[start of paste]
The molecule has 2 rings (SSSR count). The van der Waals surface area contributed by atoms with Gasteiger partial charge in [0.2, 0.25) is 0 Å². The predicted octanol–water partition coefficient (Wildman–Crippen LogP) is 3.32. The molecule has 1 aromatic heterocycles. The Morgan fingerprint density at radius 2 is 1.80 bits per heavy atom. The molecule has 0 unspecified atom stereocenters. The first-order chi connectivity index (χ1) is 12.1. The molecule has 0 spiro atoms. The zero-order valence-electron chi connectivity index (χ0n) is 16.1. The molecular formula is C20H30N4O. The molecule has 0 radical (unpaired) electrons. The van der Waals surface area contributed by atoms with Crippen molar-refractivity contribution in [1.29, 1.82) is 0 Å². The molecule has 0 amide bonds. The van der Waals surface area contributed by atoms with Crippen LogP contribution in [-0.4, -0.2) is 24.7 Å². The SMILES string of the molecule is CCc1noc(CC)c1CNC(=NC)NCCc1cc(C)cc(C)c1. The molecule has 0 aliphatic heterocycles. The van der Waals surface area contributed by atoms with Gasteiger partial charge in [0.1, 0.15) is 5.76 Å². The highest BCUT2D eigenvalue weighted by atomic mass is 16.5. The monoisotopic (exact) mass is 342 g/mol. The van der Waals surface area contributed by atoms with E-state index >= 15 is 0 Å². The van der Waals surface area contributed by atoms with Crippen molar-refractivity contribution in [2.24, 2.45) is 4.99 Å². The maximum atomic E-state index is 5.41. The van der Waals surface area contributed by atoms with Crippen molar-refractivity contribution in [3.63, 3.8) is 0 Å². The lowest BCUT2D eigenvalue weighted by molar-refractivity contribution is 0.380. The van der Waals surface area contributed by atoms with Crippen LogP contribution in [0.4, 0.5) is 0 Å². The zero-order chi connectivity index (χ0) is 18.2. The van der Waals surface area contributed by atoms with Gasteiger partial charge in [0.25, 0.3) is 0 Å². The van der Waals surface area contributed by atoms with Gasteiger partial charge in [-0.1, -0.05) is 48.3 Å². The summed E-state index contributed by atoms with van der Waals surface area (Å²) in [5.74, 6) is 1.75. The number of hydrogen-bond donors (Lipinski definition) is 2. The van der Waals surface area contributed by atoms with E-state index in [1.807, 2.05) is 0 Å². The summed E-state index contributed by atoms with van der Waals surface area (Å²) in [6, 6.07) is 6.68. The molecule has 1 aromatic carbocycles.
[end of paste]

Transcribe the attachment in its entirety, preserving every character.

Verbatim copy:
The molecule has 2 rings (SSSR count). The van der Waals surface area contributed by atoms with Gasteiger partial charge in [0.2, 0.25) is 0 Å². The predicted octanol–water partition coefficient (Wildman–Crippen LogP) is 3.32. The molecule has 1 aromatic heterocycles. The Morgan fingerprint density at radius 2 is 1.80 bits per heavy atom. The molecule has 0 unspecified atom stereocenters. The first-order chi connectivity index (χ1) is 12.1. The molecule has 0 spiro atoms. The zero-order valence-electron chi connectivity index (χ0n) is 16.1. The molecular formula is C20H30N4O. The molecule has 0 radical (unpaired) electrons. The van der Waals surface area contributed by atoms with Crippen molar-refractivity contribution in [1.29, 1.82) is 0 Å². The molecule has 0 amide bonds. The van der Waals surface area contributed by atoms with Crippen LogP contribution in [-0.4, -0.2) is 24.7 Å². The SMILES string of the molecule is CCc1noc(CC)c1CNC(=NC)NCCc1cc(C)cc(C)c1. The molecule has 0 aliphatic heterocycles. The van der Waals surface area contributed by atoms with Gasteiger partial charge in [0.1, 0.15) is 5.76 Å². The highest BCUT2D eigenvalue weighted by atomic mass is 16.5. The monoisotopic (exact) mass is 342 g/mol. The van der Waals surface area contributed by atoms with E-state index >= 15 is 0 Å². The van der Waals surface area contributed by atoms with Crippen molar-refractivity contribution in [2.24, 2.45) is 4.99 Å². The maximum atomic E-state index is 5.41. The van der Waals surface area contributed by atoms with Crippen molar-refractivity contribution in [3.63, 3.8) is 0 Å². The lowest BCUT2D eigenvalue weighted by molar-refractivity contribution is 0.380. The van der Waals surface area contributed by atoms with Crippen LogP contribution in [0.4, 0.5) is 0 Å². The zero-order chi connectivity index (χ0) is 18.2. The van der Waals surface area contributed by atoms with Gasteiger partial charge in [0.25, 0.3) is 0 Å². The van der Waals surface area contributed by atoms with Gasteiger partial charge in [-0.1, -0.05) is 48.3 Å². The summed E-state index contributed by atoms with van der Waals surface area (Å²) in [5.74, 6) is 1.75. The number of hydrogen-bond donors (Lipinski definition) is 2. The van der Waals surface area contributed by atoms with E-state index in [1.807, 2.05) is 0 Å². The summed E-state index contributed by atoms with van der Waals surface area (Å²) in [6, 6.07) is 6.68. The molecule has 1 aromatic carbocycles.